No. of particles for each controller = 30
Acceleration constants c1 = c2 = 1.5
Maximum generation = 20

Fig. 4: Flowchart of PSO-PID controller design procedure

PROBLEM FORMULATION AND CONTROLLER DESIGN

The controller transfer function, Gc(s), is:

(12)

where, Kp, Ki and Kd are the proportional, integral and derivative gains, respectively. The performance index including Integrated Absolute Error (IAE) is employed in this research. The proposed control criterion is as follows:

(13)

where, tf = 10 sec subject to control input constraint-1 < u < 1.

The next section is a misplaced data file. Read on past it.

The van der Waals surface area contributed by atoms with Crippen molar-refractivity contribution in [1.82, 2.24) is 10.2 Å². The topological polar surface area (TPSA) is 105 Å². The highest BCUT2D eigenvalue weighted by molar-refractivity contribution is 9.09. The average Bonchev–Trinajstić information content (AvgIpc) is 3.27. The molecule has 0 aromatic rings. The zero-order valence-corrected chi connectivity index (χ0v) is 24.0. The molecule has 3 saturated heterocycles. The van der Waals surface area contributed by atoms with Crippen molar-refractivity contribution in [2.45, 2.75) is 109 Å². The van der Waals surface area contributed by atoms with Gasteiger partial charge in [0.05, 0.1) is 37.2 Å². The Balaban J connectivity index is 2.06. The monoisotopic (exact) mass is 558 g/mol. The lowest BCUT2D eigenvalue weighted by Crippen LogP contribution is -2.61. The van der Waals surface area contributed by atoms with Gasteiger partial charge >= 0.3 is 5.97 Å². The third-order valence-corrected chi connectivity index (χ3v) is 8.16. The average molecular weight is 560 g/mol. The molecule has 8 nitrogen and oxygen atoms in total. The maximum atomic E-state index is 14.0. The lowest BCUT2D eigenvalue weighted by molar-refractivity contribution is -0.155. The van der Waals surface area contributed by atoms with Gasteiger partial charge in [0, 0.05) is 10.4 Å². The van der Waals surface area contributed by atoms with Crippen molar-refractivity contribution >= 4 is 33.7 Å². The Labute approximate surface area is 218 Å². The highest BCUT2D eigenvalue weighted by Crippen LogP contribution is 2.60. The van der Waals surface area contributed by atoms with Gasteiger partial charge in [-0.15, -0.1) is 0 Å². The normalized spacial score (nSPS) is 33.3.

PSO algorithm stages for searching proper parameters of PID controller are:

First, specify the lower and upper bounds of controller parameters and initialize the particles of the population randomly. Each particle, i.e., K (controller parameters) is sent to Simulink® model. Then, the value of performance criterion is calculated iteratively in Matlab® environment. After that, cost function is evaluated for each particle according to this performance criterion. If the cost for local best solution is less than cost of the current global best solution, the global solution is replaced with the local solution. According to Eq. 11, the velocity of each particle K is modified. At the end of each iteration, program checks the stop criterion. If the number of iterations reaches the maximum designated by the user, the latest global best solution is recorded and the algorithm brings to an end.